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Methane leaks offset much of the climate change benefits of natural gas, study says

Natural gas burn off near oil pumps in Watford City, N.D.
Natural gas burn off near oil pumps in Watford City, N.D. (Charles Rex Arbogast/AP)

The U.S. oil and gas industry emits 13 million metric tons of methane from its operations each year — nearly 60 percent more than current estimates and enough to offset much of the climate benefits of burning natural gas instead of coal, according to a study published Thursday in the journal Science.

The higher volumes of natural gas leaking from across the industry’s supply chain would be enough to fuel 10 million homes and would be worth an estimated $2 billion, the researchers said.

The study, led by Environmental Defense Fund researchers and including 19 co-authors from 15 institutions, estimated that the leak rate from U.S. oil and gas operations is 2.3 percent, significantly higher than the Environmental Protection Agency’s estimate of 1.4 percent.

While the percentages seem small, methane is a potent greenhouse gas, and the additional emissions would erase the climate advantages of burning natural gas instead of coal during the period when methane’s effects on the climate are most pronounced.

Though half of methane vanishes in 8.3 years, the Environmental Defense Fund says it is still 84 times as powerful as carbon dioxide over 20 years. The EPA uses a broader time frame and says methane’s global warming effect is 28 to 36 times that of carbon dioxide over the course of a century.

“Natural gas losses are a waste of a limited natural resource, increase global levels of surface ozone pollution, and significantly erode the potential climate benefits of natural gas use,” the study’s authors wrote.

They added that, over 20 years, the climate effects of emitting 13 million metric tons of methane annually “roughly equals” the carbon dioxide emissions from all U.S. coal-fired power plants operating in 2015. It would equal about 31 percent of the carbon dioxide emissions from U.S. coal plants over a 100-year time horizon.

“In the short term, the climate impacts of burning coal in a modern plant vs natural gas in a modern plant are similar as a result of the supply chain methane emissions,” Fred Krupp, president of the Environmental Defense Fund, said in an email. But, he added, “over the long term the climate impacts of using gas to generate electricity will be significantly less than those of using coal even with high methane emissions.”

Moreover, he added, “if methane emissions were reduced, which they can be easily, it could deliver significant short term climate benefits as well.”

The study, which relied largely on companies willing to cooperate, cautioned that its estimates could be too low. It said that the worst actors were most likely to opt out of taking part in the study. In addition, the study has not updated measurements of local distribution systems, which could be emitting substantial volumes as well.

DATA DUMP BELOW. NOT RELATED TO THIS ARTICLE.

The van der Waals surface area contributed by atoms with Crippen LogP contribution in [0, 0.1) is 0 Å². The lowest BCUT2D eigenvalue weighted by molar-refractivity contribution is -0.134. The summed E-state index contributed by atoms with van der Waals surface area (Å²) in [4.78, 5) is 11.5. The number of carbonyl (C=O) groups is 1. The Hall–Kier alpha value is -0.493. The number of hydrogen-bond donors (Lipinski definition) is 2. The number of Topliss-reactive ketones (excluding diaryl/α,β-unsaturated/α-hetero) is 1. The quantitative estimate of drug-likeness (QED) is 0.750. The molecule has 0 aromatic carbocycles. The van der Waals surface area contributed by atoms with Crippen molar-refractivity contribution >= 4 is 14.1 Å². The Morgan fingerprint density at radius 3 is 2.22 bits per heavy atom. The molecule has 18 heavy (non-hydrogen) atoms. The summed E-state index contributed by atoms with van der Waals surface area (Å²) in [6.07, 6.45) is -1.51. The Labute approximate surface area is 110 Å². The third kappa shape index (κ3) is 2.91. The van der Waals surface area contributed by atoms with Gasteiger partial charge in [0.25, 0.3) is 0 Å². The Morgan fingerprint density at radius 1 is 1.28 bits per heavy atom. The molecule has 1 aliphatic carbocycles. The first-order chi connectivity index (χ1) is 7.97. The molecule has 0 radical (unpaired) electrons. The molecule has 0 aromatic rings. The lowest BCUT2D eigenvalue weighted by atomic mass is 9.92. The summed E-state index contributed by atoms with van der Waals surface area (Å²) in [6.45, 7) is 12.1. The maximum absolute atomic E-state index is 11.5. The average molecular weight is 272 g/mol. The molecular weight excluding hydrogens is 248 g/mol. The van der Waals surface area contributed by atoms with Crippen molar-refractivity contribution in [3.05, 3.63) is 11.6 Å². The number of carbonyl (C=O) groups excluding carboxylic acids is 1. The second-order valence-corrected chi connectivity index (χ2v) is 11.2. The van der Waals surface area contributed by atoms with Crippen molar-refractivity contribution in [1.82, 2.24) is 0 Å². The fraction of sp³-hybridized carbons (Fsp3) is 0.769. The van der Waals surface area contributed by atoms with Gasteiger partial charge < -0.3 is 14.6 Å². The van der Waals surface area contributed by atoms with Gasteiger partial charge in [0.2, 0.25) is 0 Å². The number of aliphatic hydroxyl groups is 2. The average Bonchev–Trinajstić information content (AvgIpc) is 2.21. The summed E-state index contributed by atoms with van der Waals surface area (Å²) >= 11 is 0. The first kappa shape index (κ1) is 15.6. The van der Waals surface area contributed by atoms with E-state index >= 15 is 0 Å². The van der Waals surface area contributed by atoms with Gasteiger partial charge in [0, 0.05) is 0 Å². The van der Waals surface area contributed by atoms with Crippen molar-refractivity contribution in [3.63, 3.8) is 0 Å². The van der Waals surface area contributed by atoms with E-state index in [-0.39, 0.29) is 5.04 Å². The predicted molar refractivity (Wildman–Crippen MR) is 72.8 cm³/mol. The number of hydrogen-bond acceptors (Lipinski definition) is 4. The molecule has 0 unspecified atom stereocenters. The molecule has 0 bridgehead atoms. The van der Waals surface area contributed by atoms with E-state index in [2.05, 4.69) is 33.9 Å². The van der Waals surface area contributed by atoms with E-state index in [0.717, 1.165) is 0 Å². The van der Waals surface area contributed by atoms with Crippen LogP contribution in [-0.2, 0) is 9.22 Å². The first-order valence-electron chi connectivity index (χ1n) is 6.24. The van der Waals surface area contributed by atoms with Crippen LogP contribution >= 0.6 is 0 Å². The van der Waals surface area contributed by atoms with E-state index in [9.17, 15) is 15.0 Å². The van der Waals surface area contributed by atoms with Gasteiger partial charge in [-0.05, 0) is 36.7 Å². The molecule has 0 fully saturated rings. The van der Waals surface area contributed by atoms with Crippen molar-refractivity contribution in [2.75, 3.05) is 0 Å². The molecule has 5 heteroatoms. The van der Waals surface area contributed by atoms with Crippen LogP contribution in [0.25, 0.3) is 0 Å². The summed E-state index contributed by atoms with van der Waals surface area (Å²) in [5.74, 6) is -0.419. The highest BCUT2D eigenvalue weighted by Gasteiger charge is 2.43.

The Science study said one possible explanation for the gap between its estimates and the EPA’s is that the federal agency did not adequately count emissions in abnormal conditions. The Science study used an extensive aerial infrared camera survey of about 8,000 production sites in seven U.S. oil and natural gas basins and found that about 4 percent of surveyed sites had one or more observable plumes, with two to seven times the methane emissions from average sites.

The study said the industry could take steps to lower the level of methane emissions. It recommended that companies install less failure-prone systems, carry out on-site leak surveys, re-engineer individual components and processes, and deploy sensors at individual facilities and on towers, aircraft or satellites.

“Scientists have uncovered a huge problem, but also an enormous opportunity,” Defense Fund chief scientist Steven Hamburg, a co-author of the study, said in a statement. “Reducing methane emissions from the oil and gas sector is the fastest, most ­cost-effective way we have to slow the rate of warming today, even as the larger transition to ­lower-carbon energy continues.”

The study takes an important step in measuring methane leaks, especially from natural operations. In October, the International Energy Agency (IEA) said “methane is a potent greenhouse gas and the uncertainty over the level of methane emitted to the atmosphere raises questions about the extent of the climate benefits that gas can bring.”

It said, “One critical question is the extent to which methane emissions along the gas value chain negate the climate advantages of gas.”

But the IEA also estimated that 40 to 50 percent of current methane emissions could be avoided at no net cost.

“The environmental case for gas does not depend on beating the emissions performance of the most carbon-intensive fuel,” the IEA said, “but in ensuring that its emission intensity is as low as practicable.”